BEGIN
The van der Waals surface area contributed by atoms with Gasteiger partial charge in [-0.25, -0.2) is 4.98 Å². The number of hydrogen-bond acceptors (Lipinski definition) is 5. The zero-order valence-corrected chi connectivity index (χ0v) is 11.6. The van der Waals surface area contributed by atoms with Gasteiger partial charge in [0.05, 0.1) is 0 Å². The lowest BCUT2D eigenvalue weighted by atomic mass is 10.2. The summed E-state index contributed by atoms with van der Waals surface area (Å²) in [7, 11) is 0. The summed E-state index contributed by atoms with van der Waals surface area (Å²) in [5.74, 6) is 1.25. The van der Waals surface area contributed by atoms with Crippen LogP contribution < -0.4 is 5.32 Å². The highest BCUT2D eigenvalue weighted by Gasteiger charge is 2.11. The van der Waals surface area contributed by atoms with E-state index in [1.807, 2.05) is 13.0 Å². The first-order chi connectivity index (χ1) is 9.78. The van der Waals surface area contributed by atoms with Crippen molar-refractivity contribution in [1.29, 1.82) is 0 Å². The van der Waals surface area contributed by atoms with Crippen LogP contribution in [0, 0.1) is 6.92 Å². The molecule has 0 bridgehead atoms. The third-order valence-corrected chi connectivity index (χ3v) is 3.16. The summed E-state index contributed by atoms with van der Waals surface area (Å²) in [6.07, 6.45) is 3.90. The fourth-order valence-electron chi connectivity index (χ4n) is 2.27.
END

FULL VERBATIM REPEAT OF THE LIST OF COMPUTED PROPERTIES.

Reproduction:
The van der Waals surface area contributed by atoms with Gasteiger partial charge in [-0.25, -0.2) is 4.98 Å². The number of hydrogen-bond acceptors (Lipinski definition) is 5. The zero-order valence-corrected chi connectivity index (χ0v) is 11.6. The van der Waals surface area contributed by atoms with Gasteiger partial charge in [0.05, 0.1) is 0 Å². The lowest BCUT2D eigenvalue weighted by atomic mass is 10.2. The summed E-state index contributed by atoms with van der Waals surface area (Å²) in [7, 11) is 0. The summed E-state index contributed by atoms with van der Waals surface area (Å²) in [5.74, 6) is 1.25. The van der Waals surface area contributed by atoms with Crippen LogP contribution < -0.4 is 5.32 Å². The highest BCUT2D eigenvalue weighted by Gasteiger charge is 2.11. The van der Waals surface area contributed by atoms with E-state index in [1.807, 2.05) is 13.0 Å². The first-order chi connectivity index (χ1) is 9.78. The van der Waals surface area contributed by atoms with Crippen molar-refractivity contribution in [1.29, 1.82) is 0 Å². The van der Waals surface area contributed by atoms with Crippen LogP contribution in [0, 0.1) is 6.92 Å². The molecule has 0 bridgehead atoms. The third-order valence-corrected chi connectivity index (χ3v) is 3.16. The summed E-state index contributed by atoms with van der Waals surface area (Å²) in [6.07, 6.45) is 3.90. The fourth-order valence-electron chi connectivity index (χ4n) is 2.27.